The new Child Tax Credit deal is really a safety net deal—and by that measure it is only a start

Wooden figures of a family on a pile of $100 dollar bills
Shutterstock / Vitalii Vodolazskyi

This week, House Ways and Means Committee Chairman Jason Smith (R-MO-08) and Senate Finance Committee Chairman Ron Wyden (D-OR) announced the framework for a bipartisan tax bill, including reforms to the Child Tax Credit (CTC) for the 2023 through 2025 tax years. While the proposed bill would have positive impacts for millions of low- and moderate-income families, future legislation will need to go much farther if it is to adequately support children living in deep poverty.

What is the Child Tax Credit?

The Child Tax Credit is a provision of the tax code that reduces tax liability up to $2,000 in credit per child. The CTC is partially “refundable,” meaning that low-income families can get up to $1,600 per child from the IRS even if they don’t owe any federal income taxes.

Though the CTC operates through the tax code, because of its refundability it is best seen as a key part of the safety net to support low-income families. Entitlement to cash assistance ended with the 1996 welfare reform, and the Temporary Assistance for Needy Families program that replaced it has eroded substantially in the past two decades. Tax programs like the CTC and the Earned Income Tax Credit are picking up much of the slack.

Not everyone is eligible for the CTC’s $1,600-$2,000 per child, however. The credit phases out for very high earners (starting at $200,000 for single parents or $400,000 for married parents). But the bigger source of controversy is at the lower end of the income distribution. In order to qualify for any CTC, families must show at least $2,500 dollars in earnings over the year, and the credit then phases in at a rate of 15% per dollar of earnings over $2,500. That means many low-income families only get a partial credit or no credit at all; more than a quarter of children do not qualify for the full credit because their parents don’t earn enough.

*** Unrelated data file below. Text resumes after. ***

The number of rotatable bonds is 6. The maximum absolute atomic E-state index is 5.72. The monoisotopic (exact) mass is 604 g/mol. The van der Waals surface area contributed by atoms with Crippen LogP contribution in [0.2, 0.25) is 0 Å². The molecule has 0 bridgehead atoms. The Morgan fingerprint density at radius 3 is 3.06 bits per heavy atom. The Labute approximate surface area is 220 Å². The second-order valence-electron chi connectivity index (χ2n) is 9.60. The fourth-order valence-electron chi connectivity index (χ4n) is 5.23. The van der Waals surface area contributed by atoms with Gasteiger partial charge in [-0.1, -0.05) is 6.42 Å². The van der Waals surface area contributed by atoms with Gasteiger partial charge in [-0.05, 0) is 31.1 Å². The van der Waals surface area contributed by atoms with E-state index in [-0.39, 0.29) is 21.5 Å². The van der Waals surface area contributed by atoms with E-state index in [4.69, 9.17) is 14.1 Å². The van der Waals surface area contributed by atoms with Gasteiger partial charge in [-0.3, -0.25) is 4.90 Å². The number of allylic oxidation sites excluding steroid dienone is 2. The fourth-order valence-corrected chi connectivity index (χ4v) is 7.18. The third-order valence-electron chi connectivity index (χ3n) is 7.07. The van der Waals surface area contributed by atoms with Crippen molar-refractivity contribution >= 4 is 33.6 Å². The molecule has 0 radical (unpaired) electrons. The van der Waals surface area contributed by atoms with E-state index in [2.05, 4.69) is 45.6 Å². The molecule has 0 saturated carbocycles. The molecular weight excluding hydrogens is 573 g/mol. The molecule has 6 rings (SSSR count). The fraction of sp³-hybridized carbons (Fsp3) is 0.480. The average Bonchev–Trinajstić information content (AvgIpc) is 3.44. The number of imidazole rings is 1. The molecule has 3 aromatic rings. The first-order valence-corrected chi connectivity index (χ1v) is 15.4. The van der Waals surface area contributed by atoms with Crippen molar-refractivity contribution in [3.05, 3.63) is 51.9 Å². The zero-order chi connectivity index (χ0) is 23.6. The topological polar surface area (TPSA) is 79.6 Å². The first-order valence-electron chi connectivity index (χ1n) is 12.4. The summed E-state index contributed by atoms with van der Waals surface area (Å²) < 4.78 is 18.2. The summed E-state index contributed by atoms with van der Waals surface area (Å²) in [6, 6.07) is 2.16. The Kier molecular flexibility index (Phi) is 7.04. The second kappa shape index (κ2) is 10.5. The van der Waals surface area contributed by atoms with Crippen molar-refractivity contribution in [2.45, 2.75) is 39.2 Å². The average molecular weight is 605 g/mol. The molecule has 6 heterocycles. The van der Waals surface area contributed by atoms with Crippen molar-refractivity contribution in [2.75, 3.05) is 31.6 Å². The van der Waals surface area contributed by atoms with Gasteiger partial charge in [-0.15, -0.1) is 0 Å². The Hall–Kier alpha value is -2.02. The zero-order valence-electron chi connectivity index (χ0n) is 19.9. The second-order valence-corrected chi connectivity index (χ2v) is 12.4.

What is the proposed reform?

The framework announced this week is an expansion of the CTC, but it is far less generous to the lowest income families than the temporary expansion that was enacted for 2021.

Specifically, the reform would:

  • Increase the amount of the credit that can be provided on a refundable basis from $1,600 to $1,800 in 2023, $1,900 in 2024, and $2,000 in 2025. (It would not eliminate the earnings test and phase-in—the lowest income families will still receive no support from the CTC).
  • Allow a steeper phase-in for families with more than one child, so families could reach the maximum benefit per child at around $16,000 in earnings regardless of the number of children. (The amount received for most low-income families would be slightly less for 2023 and 2024, as some of the features of the deal phase in.)
  • Adjust the $2,000-per-child full credit amount for inflation starting in 2024.
  • Allow families to use either the prior year’s earnings or their earnings for the tax year to claim the credit.
Figure 1